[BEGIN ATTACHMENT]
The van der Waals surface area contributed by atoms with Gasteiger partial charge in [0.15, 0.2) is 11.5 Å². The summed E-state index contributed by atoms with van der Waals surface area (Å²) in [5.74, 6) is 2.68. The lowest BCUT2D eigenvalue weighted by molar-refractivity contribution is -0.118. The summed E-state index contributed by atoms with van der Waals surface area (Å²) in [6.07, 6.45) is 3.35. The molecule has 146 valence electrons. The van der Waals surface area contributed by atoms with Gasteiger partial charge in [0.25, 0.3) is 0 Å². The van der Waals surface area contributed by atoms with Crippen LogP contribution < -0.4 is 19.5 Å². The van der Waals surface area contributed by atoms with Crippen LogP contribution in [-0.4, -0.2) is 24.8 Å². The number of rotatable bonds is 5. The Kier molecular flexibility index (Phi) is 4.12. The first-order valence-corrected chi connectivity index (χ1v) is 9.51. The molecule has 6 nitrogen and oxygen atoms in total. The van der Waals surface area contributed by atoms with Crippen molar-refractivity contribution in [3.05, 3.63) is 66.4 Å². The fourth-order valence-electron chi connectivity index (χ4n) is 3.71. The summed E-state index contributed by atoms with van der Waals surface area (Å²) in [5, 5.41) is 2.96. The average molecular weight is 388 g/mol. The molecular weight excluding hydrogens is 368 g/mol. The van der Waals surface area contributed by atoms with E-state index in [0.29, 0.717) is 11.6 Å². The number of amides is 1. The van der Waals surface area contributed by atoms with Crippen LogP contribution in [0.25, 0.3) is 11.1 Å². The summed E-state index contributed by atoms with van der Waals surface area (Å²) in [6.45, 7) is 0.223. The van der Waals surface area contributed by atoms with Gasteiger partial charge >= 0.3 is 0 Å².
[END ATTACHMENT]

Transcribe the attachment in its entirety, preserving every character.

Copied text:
The van der Waals surface area contributed by atoms with Gasteiger partial charge in [0.15, 0.2) is 11.5 Å². The summed E-state index contributed by atoms with van der Waals surface area (Å²) in [5.74, 6) is 2.68. The lowest BCUT2D eigenvalue weighted by molar-refractivity contribution is -0.118. The summed E-state index contributed by atoms with van der Waals surface area (Å²) in [6.07, 6.45) is 3.35. The molecule has 146 valence electrons. The van der Waals surface area contributed by atoms with Gasteiger partial charge in [0.25, 0.3) is 0 Å². The van der Waals surface area contributed by atoms with Crippen LogP contribution < -0.4 is 19.5 Å². The van der Waals surface area contributed by atoms with Crippen LogP contribution in [-0.4, -0.2) is 24.8 Å². The number of rotatable bonds is 5. The Kier molecular flexibility index (Phi) is 4.12. The first-order valence-corrected chi connectivity index (χ1v) is 9.51. The molecule has 6 nitrogen and oxygen atoms in total. The van der Waals surface area contributed by atoms with Crippen molar-refractivity contribution in [3.05, 3.63) is 66.4 Å². The fourth-order valence-electron chi connectivity index (χ4n) is 3.71. The summed E-state index contributed by atoms with van der Waals surface area (Å²) in [5, 5.41) is 2.96. The average molecular weight is 388 g/mol. The molecular weight excluding hydrogens is 368 g/mol. The van der Waals surface area contributed by atoms with E-state index in [0.29, 0.717) is 11.6 Å². The number of amides is 1. The van der Waals surface area contributed by atoms with Crippen LogP contribution in [0.25, 0.3) is 11.1 Å². The summed E-state index contributed by atoms with van der Waals surface area (Å²) in [6.45, 7) is 0.223. The van der Waals surface area contributed by atoms with Gasteiger partial charge >= 0.3 is 0 Å².